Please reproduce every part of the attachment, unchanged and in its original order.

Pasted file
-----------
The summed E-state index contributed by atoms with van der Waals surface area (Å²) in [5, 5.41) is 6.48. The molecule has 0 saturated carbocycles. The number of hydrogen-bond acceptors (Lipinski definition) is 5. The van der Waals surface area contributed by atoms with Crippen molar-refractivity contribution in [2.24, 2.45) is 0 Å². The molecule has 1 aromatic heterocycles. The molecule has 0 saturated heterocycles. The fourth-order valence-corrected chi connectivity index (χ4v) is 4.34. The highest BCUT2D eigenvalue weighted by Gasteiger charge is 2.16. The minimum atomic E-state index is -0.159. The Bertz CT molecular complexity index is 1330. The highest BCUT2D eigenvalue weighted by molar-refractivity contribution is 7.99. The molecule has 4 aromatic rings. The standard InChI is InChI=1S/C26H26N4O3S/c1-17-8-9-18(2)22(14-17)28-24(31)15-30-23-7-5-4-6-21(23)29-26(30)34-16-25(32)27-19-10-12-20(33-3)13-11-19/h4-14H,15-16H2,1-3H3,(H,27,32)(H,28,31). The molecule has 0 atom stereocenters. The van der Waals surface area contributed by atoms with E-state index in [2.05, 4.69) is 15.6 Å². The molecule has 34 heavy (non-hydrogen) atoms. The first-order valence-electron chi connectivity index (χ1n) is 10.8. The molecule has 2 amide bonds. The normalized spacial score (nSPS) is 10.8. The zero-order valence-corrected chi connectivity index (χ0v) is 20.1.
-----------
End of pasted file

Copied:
The summed E-state index contributed by atoms with van der Waals surface area (Å²) in [5, 5.41) is 6.48. The molecule has 0 saturated carbocycles. The number of hydrogen-bond acceptors (Lipinski definition) is 5. The van der Waals surface area contributed by atoms with Crippen molar-refractivity contribution in [2.24, 2.45) is 0 Å². The molecule has 1 aromatic heterocycles. The molecule has 0 saturated heterocycles. The fourth-order valence-corrected chi connectivity index (χ4v) is 4.34. The highest BCUT2D eigenvalue weighted by Gasteiger charge is 2.16. The minimum atomic E-state index is -0.159. The Bertz CT molecular complexity index is 1330. The highest BCUT2D eigenvalue weighted by molar-refractivity contribution is 7.99. The molecule has 4 aromatic rings. The standard InChI is InChI=1S/C26H26N4O3S/c1-17-8-9-18(2)22(14-17)28-24(31)15-30-23-7-5-4-6-21(23)29-26(30)34-16-25(32)27-19-10-12-20(33-3)13-11-19/h4-14H,15-16H2,1-3H3,(H,27,32)(H,28,31). The molecule has 0 atom stereocenters. The van der Waals surface area contributed by atoms with E-state index in [2.05, 4.69) is 15.6 Å². The molecule has 34 heavy (non-hydrogen) atoms. The first-order valence-electron chi connectivity index (χ1n) is 10.8. The molecule has 2 amide bonds. The normalized spacial score (nSPS) is 10.8. The zero-order valence-corrected chi connectivity index (χ0v) is 20.1.